It is also an activity that most in the education field don’t talk about. I am not sure why, but we don’t. During this time, for starters, I want to make sure that all of the grades are entered, and I have not missed anything. The other reason is that I look at how much a student has progressed in a few months or weeks and if that is reflected in his or her final grade. As I am looking at their grades I am wondering if what I set out to do during the semester or summer session, occurred. What I mean is, I always have a set of goals as I begin designing and then teaching a course. It becomes evident if those objectives were met when I look at my students’ grades.

This is the time that I take a lot of notes for myself so I can remind myself if what I used for the semester worked or not. By “worked” I mean, did online tools like VoiceThread, or a homework assignment fulfill its objective?  How did the students react? Did they do well? Did they have the knowledge I was hoping for? If not, why not? What can I change to make this so I can make their learning experience better? Or they can absorb the material better?

So, thinking about grades and performance objectives at the end of a course is extremely important in order to begin the process of redesigning an upcoming course. I see it as a way to measure if what I am doing in the classroom virtual or face-to-face is important. Of course, there are those students that register for my course that they are not ready for it or those that are taking, but have no interest in learning because they believe that the course is a waste of their time and they need to take it to graduate. I don’t usually take most of those into account because how can look at a student that doesn’t have the prerequisite knowledge in order to do well in my course. It is those students that I have a hard time failing because the majority of them work extremely hard to pass and even though they have progressed a lot it still isn’t enough. On the other hand, the students that think have nothing to learn are the ones I that I cannot be concerned about because there is always something to learn, and instead of approaching that way, they close themselves up to all sorts of opportunities.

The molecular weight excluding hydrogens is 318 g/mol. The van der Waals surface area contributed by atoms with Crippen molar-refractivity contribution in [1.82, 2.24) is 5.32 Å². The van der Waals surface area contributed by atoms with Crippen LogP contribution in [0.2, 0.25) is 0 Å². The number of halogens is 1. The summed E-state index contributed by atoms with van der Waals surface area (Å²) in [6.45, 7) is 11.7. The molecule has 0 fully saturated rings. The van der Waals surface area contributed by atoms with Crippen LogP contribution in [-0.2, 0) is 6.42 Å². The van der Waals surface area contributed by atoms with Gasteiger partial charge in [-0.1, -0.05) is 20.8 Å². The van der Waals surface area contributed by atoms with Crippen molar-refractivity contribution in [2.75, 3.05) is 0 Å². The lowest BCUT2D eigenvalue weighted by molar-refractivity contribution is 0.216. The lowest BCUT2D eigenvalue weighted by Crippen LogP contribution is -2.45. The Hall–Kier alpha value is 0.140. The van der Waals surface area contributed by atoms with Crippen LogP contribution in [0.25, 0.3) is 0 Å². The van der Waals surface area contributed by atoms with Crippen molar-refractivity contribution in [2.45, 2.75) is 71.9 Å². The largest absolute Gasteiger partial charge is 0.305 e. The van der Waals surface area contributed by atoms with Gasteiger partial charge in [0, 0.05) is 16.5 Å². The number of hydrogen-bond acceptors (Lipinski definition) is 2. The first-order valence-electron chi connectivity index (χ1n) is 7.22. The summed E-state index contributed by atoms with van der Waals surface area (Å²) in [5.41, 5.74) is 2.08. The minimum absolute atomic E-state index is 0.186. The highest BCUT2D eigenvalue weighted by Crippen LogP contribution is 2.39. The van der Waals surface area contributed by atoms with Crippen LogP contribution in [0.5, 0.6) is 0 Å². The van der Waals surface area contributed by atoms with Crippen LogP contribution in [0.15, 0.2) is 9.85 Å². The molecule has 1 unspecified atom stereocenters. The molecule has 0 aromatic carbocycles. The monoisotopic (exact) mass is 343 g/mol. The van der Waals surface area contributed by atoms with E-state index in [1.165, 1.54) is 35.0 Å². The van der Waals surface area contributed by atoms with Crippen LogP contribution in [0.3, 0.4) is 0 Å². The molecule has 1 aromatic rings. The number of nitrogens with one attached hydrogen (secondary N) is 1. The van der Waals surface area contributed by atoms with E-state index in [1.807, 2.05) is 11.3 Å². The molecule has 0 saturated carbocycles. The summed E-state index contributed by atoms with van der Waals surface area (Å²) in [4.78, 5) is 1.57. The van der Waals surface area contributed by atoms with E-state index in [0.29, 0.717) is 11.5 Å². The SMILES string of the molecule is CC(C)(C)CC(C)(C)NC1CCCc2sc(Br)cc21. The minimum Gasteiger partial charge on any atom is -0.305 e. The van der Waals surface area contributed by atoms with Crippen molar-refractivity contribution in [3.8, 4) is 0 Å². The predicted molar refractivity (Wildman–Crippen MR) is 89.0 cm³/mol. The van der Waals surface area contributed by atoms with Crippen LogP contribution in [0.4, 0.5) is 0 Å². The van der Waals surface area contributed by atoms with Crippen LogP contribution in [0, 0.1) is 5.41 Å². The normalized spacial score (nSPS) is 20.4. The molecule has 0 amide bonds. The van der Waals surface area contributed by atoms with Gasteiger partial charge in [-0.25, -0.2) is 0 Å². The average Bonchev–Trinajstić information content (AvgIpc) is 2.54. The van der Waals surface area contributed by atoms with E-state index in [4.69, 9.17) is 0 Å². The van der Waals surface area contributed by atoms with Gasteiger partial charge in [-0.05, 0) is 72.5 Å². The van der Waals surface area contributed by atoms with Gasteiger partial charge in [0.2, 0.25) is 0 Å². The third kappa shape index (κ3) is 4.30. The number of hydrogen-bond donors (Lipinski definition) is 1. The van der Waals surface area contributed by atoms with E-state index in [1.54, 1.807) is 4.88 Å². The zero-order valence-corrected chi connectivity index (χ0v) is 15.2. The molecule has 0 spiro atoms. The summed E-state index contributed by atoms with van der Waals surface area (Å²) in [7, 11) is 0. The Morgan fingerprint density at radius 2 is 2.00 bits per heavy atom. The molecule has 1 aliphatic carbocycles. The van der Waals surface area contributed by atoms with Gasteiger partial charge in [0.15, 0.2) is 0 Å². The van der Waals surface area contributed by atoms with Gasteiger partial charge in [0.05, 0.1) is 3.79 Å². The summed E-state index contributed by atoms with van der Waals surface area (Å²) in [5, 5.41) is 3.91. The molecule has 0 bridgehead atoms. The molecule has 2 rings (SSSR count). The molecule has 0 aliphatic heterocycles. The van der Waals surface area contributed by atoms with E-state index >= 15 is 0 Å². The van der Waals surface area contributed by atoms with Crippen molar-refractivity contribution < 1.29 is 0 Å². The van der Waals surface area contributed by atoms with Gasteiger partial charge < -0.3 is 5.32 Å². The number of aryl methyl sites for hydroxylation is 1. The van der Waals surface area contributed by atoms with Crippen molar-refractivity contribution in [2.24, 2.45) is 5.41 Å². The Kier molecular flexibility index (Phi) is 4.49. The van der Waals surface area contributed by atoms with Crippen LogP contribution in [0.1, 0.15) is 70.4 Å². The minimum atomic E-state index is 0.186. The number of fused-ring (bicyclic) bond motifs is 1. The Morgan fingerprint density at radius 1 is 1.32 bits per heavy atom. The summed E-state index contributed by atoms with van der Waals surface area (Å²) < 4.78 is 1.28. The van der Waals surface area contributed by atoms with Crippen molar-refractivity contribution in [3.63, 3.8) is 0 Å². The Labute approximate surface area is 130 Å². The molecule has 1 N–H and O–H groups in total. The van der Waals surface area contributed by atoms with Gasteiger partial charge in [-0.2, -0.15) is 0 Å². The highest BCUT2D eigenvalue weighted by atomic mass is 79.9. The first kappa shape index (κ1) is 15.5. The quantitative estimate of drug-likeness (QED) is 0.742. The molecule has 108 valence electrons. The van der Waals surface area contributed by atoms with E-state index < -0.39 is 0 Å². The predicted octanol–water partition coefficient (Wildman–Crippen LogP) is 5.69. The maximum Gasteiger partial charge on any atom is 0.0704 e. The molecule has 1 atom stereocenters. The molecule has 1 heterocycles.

These and many more thoughts go through my mind during this period of reflection. Of course, there is a lot more to it than just thinking and re-evaluating for a couple of days, but this is how I begin the process of working and thinking for the upcoming courses I will be teaching in the fall or spring semesters.